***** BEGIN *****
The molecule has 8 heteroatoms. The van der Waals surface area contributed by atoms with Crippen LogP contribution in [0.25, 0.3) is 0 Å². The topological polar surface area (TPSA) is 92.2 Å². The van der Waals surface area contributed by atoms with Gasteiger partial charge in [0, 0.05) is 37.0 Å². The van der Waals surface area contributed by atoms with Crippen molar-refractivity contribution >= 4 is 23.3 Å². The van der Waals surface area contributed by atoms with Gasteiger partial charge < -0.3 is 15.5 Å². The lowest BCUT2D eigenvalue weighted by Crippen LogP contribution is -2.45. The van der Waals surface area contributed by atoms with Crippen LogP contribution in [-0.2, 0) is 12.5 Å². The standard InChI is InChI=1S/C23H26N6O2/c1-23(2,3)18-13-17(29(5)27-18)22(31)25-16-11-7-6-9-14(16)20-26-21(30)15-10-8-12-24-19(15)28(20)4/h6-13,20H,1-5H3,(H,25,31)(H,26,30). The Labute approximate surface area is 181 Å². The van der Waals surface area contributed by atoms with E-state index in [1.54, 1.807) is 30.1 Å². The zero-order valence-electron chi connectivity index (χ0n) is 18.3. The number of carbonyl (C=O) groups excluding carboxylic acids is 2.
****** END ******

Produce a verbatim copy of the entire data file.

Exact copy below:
The molecule has 8 heteroatoms. The van der Waals surface area contributed by atoms with Crippen LogP contribution in [0.25, 0.3) is 0 Å². The topological polar surface area (TPSA) is 92.2 Å². The van der Waals surface area contributed by atoms with Gasteiger partial charge in [0, 0.05) is 37.0 Å². The van der Waals surface area contributed by atoms with Crippen molar-refractivity contribution >= 4 is 23.3 Å². The van der Waals surface area contributed by atoms with Gasteiger partial charge < -0.3 is 15.5 Å². The lowest BCUT2D eigenvalue weighted by Crippen LogP contribution is -2.45. The van der Waals surface area contributed by atoms with Crippen LogP contribution in [-0.2, 0) is 12.5 Å². The standard InChI is InChI=1S/C23H26N6O2/c1-23(2,3)18-13-17(29(5)27-18)22(31)25-16-11-7-6-9-14(16)20-26-21(30)15-10-8-12-24-19(15)28(20)4/h6-13,20H,1-5H3,(H,25,31)(H,26,30). The Labute approximate surface area is 181 Å². The van der Waals surface area contributed by atoms with E-state index in [1.54, 1.807) is 30.1 Å². The zero-order valence-electron chi connectivity index (χ0n) is 18.3. The number of carbonyl (C=O) groups excluding carboxylic acids is 2.